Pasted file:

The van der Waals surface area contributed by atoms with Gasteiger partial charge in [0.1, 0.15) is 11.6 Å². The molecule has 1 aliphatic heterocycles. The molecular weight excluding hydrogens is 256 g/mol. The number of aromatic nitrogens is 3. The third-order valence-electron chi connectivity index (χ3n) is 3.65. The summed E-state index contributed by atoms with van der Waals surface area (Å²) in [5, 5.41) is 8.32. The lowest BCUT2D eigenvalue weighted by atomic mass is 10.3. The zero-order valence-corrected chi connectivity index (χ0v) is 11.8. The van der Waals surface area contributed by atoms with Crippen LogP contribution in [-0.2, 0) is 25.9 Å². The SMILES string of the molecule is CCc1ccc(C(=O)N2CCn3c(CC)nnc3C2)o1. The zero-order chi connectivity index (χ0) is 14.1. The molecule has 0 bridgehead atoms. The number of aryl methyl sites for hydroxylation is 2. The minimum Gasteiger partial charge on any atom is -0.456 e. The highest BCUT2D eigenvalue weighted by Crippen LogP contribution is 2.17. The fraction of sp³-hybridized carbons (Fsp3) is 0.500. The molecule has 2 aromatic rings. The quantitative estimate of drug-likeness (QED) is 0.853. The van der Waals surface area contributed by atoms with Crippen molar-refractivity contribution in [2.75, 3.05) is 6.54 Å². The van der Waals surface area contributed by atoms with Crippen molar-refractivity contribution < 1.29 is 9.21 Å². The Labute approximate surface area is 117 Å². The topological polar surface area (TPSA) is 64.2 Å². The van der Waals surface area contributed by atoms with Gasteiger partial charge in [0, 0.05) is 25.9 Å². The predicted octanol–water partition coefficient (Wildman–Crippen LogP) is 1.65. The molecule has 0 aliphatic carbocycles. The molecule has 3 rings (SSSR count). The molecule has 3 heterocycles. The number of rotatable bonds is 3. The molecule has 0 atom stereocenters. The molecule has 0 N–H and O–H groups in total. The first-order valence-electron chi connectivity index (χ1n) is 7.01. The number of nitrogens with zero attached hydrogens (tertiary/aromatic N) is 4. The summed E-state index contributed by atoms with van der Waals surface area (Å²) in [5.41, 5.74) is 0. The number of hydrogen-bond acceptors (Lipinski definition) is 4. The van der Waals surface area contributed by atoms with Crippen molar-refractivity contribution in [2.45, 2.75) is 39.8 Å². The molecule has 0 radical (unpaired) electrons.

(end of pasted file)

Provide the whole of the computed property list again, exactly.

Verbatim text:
The van der Waals surface area contributed by atoms with Gasteiger partial charge in [0.1, 0.15) is 11.6 Å². The molecule has 1 aliphatic heterocycles. The molecular weight excluding hydrogens is 256 g/mol. The number of aromatic nitrogens is 3. The third-order valence-electron chi connectivity index (χ3n) is 3.65. The summed E-state index contributed by atoms with van der Waals surface area (Å²) in [5, 5.41) is 8.32. The lowest BCUT2D eigenvalue weighted by atomic mass is 10.3. The zero-order valence-corrected chi connectivity index (χ0v) is 11.8. The van der Waals surface area contributed by atoms with Crippen LogP contribution in [-0.2, 0) is 25.9 Å². The SMILES string of the molecule is CCc1ccc(C(=O)N2CCn3c(CC)nnc3C2)o1. The zero-order chi connectivity index (χ0) is 14.1. The molecule has 0 bridgehead atoms. The number of aryl methyl sites for hydroxylation is 2. The minimum Gasteiger partial charge on any atom is -0.456 e. The highest BCUT2D eigenvalue weighted by Crippen LogP contribution is 2.17. The fraction of sp³-hybridized carbons (Fsp3) is 0.500. The molecule has 2 aromatic rings. The quantitative estimate of drug-likeness (QED) is 0.853. The van der Waals surface area contributed by atoms with Crippen molar-refractivity contribution in [2.75, 3.05) is 6.54 Å². The van der Waals surface area contributed by atoms with Crippen molar-refractivity contribution < 1.29 is 9.21 Å². The Labute approximate surface area is 117 Å². The topological polar surface area (TPSA) is 64.2 Å². The van der Waals surface area contributed by atoms with Gasteiger partial charge in [0, 0.05) is 25.9 Å². The predicted octanol–water partition coefficient (Wildman–Crippen LogP) is 1.65. The molecule has 0 aliphatic carbocycles. The molecule has 3 rings (SSSR count). The molecule has 3 heterocycles. The number of rotatable bonds is 3. The molecule has 0 atom stereocenters. The molecule has 0 N–H and O–H groups in total. The first-order valence-electron chi connectivity index (χ1n) is 7.01. The number of nitrogens with zero attached hydrogens (tertiary/aromatic N) is 4. The summed E-state index contributed by atoms with van der Waals surface area (Å²) in [5.41, 5.74) is 0. The number of hydrogen-bond acceptors (Lipinski definition) is 4. The van der Waals surface area contributed by atoms with Crippen molar-refractivity contribution in [2.45, 2.75) is 39.8 Å². The molecule has 0 radical (unpaired) electrons.